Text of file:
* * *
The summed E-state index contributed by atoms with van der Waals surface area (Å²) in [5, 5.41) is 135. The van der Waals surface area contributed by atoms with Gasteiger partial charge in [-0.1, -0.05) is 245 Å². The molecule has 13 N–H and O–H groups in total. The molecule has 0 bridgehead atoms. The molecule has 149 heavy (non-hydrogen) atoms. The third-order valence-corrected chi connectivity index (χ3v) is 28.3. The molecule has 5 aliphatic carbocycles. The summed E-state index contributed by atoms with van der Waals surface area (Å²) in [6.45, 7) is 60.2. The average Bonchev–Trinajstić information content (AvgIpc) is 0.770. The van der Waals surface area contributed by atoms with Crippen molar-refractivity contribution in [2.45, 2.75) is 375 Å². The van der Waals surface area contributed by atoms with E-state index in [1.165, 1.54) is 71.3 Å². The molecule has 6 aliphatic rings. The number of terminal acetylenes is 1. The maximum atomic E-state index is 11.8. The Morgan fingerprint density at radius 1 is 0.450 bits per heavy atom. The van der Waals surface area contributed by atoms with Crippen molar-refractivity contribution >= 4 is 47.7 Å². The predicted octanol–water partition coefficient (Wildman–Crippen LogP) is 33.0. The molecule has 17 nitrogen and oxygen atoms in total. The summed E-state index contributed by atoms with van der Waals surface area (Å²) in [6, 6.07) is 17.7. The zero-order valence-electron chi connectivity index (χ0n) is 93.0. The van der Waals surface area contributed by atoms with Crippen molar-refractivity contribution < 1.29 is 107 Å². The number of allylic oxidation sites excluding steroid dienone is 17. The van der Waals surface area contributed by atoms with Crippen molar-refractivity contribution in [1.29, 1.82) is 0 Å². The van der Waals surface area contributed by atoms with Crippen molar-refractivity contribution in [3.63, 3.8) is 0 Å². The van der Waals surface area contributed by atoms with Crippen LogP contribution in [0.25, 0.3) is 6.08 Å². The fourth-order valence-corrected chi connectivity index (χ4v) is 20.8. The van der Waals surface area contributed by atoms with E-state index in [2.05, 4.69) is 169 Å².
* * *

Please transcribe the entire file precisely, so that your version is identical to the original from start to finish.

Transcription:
The summed E-state index contributed by atoms with van der Waals surface area (Å²) in [5, 5.41) is 135. The van der Waals surface area contributed by atoms with Gasteiger partial charge in [-0.1, -0.05) is 245 Å². The molecule has 13 N–H and O–H groups in total. The molecule has 0 bridgehead atoms. The molecule has 149 heavy (non-hydrogen) atoms. The third-order valence-corrected chi connectivity index (χ3v) is 28.3. The molecule has 5 aliphatic carbocycles. The summed E-state index contributed by atoms with van der Waals surface area (Å²) in [6.45, 7) is 60.2. The average Bonchev–Trinajstić information content (AvgIpc) is 0.770. The van der Waals surface area contributed by atoms with Crippen molar-refractivity contribution in [2.45, 2.75) is 375 Å². The van der Waals surface area contributed by atoms with E-state index in [1.165, 1.54) is 71.3 Å². The molecule has 6 aliphatic rings. The number of terminal acetylenes is 1. The maximum atomic E-state index is 11.8. The Morgan fingerprint density at radius 1 is 0.450 bits per heavy atom. The van der Waals surface area contributed by atoms with Crippen molar-refractivity contribution >= 4 is 47.7 Å². The predicted octanol–water partition coefficient (Wildman–Crippen LogP) is 33.0. The molecule has 17 nitrogen and oxygen atoms in total. The summed E-state index contributed by atoms with van der Waals surface area (Å²) in [6, 6.07) is 17.7. The zero-order valence-electron chi connectivity index (χ0n) is 93.0. The van der Waals surface area contributed by atoms with Crippen molar-refractivity contribution < 1.29 is 107 Å². The number of allylic oxidation sites excluding steroid dienone is 17. The van der Waals surface area contributed by atoms with Crippen molar-refractivity contribution in [1.29, 1.82) is 0 Å². The van der Waals surface area contributed by atoms with Crippen molar-refractivity contribution in [3.63, 3.8) is 0 Å². The van der Waals surface area contributed by atoms with Crippen LogP contribution in [0.25, 0.3) is 6.08 Å². The fourth-order valence-corrected chi connectivity index (χ4v) is 20.8. The van der Waals surface area contributed by atoms with E-state index in [2.05, 4.69) is 169 Å².